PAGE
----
DNDi receives US$ 10 million from USAID to develop new drugs for neglected filaria patients

[New York, NY, USA and Geneva, Switzerland – December 16, 2014]
The Drugs for Neglected Diseases initiative (DNDi) has been awarded US$ 10 million by the United States Agency for International Development (USAID) to develop new treatments for onchocerciasis (river blindness) and lymphatic filariasis (elephantiasis) – the first-ever USAID grant for neglected tropical disease research and development (R&D).

Bayer and DNDi sign first agreement to develop an innovative oral treatment for human river blindness

[Berlin, Germany and Geneva, Switzerland – 9 December 2014]
Bayer HealthCare and the Drugs for Neglected Diseases initiative (DNDi) have signed an agreement under which Bayer will provide the active ingredient emodepside to support DNDi in its effort to develop a new oral drug to treat river blindness (or onchocerciasis). The world’s second leading infectious cause of blindness, river blindness is a neglected tropical disease caused by a filarial worm.

World AIDS Day 2014: DNDi welcomes new Medicines Patent Pool licensing agreement and joins PEPFAR, Global Fund, PHTI commitment to reduce HIV treatment gap for HIV-positive children

[Geneva, Switzerland, and New York, USA, 1 December 2014]
The Drugs for Neglected Diseases initiative (DNDi) welcomes the Medicines Patent Pool announcement this World AIDS Day that it has negotiated an agreement with AbbVie, which is placing two key paediatric HIV medicines, lopinavir and ritonavir, into the Pool. The agreement means that where 99% of children with HIV live, there will be no intellectual property barriers to the development or delivery of much-needed improved paediatric antiretroviral (ARV) formulations, including a key lopinavir/ritonavir-based treatment that DNDi and its partner Cipla are developing for infants and young children. Importantly, the MPP-AbbVie agreement includes South Africa, which has the highest burden of paediatric HIV in the world.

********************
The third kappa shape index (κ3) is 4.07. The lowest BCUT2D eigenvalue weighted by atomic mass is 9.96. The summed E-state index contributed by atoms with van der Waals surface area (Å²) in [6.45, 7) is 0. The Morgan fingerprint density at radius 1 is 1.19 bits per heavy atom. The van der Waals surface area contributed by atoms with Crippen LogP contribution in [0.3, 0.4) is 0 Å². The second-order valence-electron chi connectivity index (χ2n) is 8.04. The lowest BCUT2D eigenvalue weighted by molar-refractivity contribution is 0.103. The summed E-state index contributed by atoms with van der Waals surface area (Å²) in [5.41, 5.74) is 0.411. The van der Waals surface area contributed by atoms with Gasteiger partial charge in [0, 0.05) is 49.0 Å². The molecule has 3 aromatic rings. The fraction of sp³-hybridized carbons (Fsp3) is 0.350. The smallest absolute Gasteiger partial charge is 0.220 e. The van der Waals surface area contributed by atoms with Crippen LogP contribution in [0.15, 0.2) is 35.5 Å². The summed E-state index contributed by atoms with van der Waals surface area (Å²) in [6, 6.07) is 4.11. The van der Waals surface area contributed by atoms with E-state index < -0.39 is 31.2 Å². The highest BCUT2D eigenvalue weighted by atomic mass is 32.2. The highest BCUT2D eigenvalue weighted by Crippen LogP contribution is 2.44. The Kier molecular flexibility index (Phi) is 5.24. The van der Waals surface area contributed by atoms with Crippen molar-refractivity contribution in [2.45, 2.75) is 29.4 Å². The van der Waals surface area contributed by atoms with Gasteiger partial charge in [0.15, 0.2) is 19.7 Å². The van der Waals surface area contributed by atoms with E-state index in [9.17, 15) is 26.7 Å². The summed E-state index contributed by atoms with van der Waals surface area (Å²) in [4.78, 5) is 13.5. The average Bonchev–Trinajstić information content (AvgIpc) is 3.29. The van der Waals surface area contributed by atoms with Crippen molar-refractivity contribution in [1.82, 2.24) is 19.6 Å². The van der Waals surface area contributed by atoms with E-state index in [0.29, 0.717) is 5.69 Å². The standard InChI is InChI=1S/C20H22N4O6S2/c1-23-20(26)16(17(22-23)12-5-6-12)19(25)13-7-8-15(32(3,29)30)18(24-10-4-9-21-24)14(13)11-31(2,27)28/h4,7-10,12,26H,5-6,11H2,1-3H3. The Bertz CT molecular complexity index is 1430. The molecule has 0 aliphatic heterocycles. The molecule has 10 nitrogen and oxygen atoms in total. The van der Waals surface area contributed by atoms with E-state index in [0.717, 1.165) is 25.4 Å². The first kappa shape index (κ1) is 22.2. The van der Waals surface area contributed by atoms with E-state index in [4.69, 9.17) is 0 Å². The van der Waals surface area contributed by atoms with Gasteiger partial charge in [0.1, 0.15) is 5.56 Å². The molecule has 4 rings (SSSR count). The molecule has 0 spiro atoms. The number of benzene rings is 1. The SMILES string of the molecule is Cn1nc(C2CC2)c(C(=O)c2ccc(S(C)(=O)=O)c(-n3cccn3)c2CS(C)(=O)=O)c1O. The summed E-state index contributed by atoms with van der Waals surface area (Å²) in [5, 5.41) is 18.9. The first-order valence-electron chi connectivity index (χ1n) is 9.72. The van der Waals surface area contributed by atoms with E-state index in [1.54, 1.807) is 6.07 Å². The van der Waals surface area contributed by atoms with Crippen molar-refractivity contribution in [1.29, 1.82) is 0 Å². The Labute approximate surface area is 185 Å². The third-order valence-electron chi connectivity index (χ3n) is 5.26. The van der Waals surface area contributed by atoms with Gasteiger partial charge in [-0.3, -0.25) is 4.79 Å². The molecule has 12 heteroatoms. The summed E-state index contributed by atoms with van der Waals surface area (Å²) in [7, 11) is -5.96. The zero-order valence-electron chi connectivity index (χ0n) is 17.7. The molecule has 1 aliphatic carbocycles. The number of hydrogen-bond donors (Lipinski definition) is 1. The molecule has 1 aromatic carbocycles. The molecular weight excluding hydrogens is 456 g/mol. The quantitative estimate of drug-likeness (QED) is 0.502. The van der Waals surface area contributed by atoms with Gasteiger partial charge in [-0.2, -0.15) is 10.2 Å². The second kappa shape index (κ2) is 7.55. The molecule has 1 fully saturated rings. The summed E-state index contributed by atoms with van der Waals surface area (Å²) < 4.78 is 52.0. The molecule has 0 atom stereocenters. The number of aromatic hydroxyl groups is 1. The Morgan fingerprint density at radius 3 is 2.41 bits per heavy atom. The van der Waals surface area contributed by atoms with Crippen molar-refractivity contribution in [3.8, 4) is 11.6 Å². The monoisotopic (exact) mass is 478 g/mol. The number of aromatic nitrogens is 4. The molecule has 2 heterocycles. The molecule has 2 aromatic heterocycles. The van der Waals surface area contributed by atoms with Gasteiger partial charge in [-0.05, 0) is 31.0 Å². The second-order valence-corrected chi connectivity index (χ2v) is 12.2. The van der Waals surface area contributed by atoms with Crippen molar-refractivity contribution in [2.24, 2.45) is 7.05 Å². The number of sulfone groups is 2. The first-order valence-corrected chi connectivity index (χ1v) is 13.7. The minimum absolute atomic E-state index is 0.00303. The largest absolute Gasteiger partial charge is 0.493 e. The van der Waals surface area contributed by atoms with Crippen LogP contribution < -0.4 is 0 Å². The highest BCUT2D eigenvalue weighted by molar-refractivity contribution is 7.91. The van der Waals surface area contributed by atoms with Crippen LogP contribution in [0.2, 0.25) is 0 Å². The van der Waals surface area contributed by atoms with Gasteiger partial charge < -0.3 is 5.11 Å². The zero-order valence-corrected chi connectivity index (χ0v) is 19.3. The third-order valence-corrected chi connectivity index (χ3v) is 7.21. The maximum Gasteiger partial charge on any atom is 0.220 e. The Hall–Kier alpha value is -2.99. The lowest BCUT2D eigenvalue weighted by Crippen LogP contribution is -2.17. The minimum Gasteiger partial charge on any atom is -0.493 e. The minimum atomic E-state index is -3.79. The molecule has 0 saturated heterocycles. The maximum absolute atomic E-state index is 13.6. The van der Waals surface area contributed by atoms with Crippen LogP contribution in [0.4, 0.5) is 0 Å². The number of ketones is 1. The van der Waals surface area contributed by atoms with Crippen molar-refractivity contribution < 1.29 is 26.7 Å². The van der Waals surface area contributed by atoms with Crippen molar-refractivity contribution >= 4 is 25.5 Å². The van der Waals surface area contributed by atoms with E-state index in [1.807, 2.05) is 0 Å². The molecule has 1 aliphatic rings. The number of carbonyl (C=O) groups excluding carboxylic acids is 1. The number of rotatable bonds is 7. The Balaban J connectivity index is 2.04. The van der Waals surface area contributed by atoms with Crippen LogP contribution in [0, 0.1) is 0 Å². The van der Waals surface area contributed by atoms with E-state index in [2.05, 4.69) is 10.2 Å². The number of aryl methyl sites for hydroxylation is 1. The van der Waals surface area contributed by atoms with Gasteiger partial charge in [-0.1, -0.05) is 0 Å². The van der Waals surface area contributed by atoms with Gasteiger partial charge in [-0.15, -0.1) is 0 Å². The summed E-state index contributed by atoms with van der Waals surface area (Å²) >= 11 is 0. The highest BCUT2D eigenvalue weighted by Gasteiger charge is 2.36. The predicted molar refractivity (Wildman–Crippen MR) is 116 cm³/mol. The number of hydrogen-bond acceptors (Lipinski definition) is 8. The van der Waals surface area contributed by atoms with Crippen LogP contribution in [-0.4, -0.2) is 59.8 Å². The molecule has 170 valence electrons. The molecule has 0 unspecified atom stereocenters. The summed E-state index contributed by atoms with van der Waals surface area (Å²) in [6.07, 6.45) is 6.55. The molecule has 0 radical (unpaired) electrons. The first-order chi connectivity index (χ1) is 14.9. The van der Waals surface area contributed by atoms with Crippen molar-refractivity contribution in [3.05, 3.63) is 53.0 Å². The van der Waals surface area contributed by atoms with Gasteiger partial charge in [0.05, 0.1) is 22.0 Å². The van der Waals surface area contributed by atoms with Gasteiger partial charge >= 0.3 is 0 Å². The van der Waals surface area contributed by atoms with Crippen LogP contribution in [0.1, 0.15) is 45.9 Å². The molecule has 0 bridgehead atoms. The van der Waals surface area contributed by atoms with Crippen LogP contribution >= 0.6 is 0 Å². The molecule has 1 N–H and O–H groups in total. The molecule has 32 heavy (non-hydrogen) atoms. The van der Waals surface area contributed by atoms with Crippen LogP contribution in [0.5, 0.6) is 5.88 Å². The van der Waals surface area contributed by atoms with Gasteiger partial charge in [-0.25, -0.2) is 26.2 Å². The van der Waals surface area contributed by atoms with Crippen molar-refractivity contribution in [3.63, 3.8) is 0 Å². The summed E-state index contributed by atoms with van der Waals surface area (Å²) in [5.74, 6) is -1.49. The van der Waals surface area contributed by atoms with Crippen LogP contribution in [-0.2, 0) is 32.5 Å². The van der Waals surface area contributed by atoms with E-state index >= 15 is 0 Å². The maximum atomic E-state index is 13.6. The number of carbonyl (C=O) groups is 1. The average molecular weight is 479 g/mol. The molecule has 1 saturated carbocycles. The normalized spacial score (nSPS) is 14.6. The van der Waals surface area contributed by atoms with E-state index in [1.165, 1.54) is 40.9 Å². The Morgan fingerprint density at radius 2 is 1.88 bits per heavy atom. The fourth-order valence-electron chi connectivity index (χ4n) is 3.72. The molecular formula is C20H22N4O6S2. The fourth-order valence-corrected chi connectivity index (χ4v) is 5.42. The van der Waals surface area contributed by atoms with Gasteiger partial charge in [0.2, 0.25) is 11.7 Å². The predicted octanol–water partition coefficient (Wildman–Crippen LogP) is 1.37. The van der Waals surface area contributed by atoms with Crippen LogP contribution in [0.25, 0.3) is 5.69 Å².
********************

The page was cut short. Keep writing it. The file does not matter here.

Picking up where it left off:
Patient access to miltefosine in developing countries not secure despite award of US FDA PRV sold for USD 125 million

[Geneva, Switzerland & New York, USA 25 November 2014]
DNDi and MSF urge Knight Therapeutics, Paladin, and Endo to commit to key drug access requirements for treatment of leishmaniasis worldwide
Knight Therapeutics has landed a USD 125 million windfall after selling its Priority Review Voucher (PRV) granted for the registration of miltefosine (Impavido®), even while access to the life-saving drug remains unsecured. The Drugs for Neglected Diseases initiative (DNDi) and Médécins Sans Frontières Access Campaign (MSF) are urging the drug’s license-holders and manufacturers – Knight Therapeutics, Paladin, and Endo – to ensure broad, sustainable access to the drug for the millions of people who need it.

Strategic collaboration for developing urgent innovative therapies for neglected diseases in Latin America

[Rio de Janeiro, Brazil, and Medellin, Colombia – November 25, 2014]
Ruta-N and DNDi signed an agreement establishing a strategic alliance, with an initial contribution of US$ 647,500 by Ruta-N, against leishmaniasis, a disease with an average 64,000 new cases per year in Latin America – more than 60% of which in Brazil and Colombia
Ruta-N and the Drugs for Neglected Disease initiative (DNDi) signed an unprecedented agreement for the development of health innovation with a shared investment of 647,500 US dollars for a period of two years in Latin America. The collaboration begins with a programme dedicated to the battle against leishmaniasis, a disease that is highly endemic and greatly burdens socio-economic development in the region. Ruta-N is an organization based in Medellin, Department of Antioquia, Colombia, which focuses on knowledge as a primary source for research and development. DNDi is a non-profit research and development organization made up of public and private partners.
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DNDi Latin America Receives FINEP Innovation Award in Social Technology

[Rio de Janeiro  – 6 November, 2014]
Institution was awarded for innovative cooperation model for developing antimalarial in Brazil
The Drugs for Neglected Diseases initiative (DNDi) received the FINEP Award for Innovation in Social Technology on 5 November 2014. The award was in recognition of an innovative Research & Development (R&D) model that has delivered a new antimalarial drug developed in Brazil. The drug is now also being produced in India thanks to a technology transfer from Brazil. The findings of a recent study released this month also revealed the treatment potential for children of five years of age and younger in Africa.